Книга: Beginning Android

Tying Up Loose Threads

Tying Up Loose Threads

A common pattern in Android is to perform some work on a background thread, then update something on the UI thread when the background work is complete. A simple way to handle this is to fork a background thread and use a Handler or runOnUiThread() to accomplish the UI thread work. However, the danger here is in forking too many threads — the user might do something that causes you to fork many threads in short order, bogging down the device at best. And while there are classes that can help you manage a work pool (e.g., LinkedBlockingQueue), their use can be mildly tedious.

Enter AsyncTask.

AsyncTask manages a work queue with a thread pool, so you do not need to implement that yourself. Moreover, all of the communication between foreground and background threads are handled for you. All you need to do is override a few methods to describe what you want done in the background or in the foreground.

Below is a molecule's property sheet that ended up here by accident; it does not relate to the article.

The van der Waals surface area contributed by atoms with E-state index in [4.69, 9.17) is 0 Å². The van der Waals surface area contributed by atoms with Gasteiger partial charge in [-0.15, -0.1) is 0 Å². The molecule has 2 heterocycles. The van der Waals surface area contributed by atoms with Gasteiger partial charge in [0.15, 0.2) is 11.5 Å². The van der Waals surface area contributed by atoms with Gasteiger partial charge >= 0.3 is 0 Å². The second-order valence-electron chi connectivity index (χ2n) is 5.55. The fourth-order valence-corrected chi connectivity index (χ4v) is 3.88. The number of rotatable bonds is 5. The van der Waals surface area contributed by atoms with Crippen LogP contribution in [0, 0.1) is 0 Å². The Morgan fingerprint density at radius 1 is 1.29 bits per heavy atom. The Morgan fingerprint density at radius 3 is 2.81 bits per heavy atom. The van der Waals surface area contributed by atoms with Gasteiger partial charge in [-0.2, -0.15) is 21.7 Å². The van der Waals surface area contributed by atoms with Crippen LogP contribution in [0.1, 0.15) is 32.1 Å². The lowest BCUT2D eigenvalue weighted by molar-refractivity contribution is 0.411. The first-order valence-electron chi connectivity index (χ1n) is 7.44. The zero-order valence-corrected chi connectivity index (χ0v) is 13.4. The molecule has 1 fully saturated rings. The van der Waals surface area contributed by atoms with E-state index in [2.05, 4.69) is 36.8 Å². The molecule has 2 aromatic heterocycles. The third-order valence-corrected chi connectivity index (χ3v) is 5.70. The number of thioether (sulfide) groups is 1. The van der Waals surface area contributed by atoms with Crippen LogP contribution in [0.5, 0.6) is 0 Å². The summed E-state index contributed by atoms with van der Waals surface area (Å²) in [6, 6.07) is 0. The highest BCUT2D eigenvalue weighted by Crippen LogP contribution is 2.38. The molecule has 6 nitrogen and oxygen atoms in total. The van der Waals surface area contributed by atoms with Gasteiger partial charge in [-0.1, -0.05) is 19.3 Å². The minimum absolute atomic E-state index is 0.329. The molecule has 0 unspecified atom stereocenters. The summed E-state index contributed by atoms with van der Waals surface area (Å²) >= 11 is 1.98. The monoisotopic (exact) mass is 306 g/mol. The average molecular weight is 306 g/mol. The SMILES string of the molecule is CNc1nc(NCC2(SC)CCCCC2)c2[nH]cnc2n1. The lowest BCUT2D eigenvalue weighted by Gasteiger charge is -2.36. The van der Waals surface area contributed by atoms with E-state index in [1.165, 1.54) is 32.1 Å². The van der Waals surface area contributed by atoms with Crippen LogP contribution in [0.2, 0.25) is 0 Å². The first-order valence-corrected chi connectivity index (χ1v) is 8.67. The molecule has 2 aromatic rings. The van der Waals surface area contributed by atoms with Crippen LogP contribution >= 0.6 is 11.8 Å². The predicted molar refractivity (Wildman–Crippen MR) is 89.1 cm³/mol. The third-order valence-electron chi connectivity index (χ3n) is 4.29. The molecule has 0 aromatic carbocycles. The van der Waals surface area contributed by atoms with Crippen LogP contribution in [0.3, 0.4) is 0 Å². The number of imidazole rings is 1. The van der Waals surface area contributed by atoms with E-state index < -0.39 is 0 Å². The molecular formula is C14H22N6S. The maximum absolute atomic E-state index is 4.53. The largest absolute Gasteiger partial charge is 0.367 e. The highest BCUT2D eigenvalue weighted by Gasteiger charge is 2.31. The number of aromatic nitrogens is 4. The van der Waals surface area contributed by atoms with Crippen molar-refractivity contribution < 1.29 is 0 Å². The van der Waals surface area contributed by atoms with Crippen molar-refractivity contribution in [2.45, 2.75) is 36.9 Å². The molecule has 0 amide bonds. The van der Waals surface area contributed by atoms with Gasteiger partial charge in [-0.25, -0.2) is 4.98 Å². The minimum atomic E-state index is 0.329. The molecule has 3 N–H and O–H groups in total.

To create an AsyncTask, simply extend one anonymously, like you might do to create a Runnable. You can then override whatever methods you need to for the pattern you want:

• Override onPreExecute() to specify something that should be done on the UI thread when the task is started

• Override doInBackground() to indicate the work that should be done in the background thread

• Override onProgressUpdate() to update your progress on the UI thread when doInBackground() calls publishProgress() (e.g., update a ProgressBar)

• Override onPostExecute() to do whatever work needs to be done on the UI thread after the background work is complete

Using your custom AsyncTask is then a matter of calling execute() on one of its instances, such as one might call run() on a Runnable.

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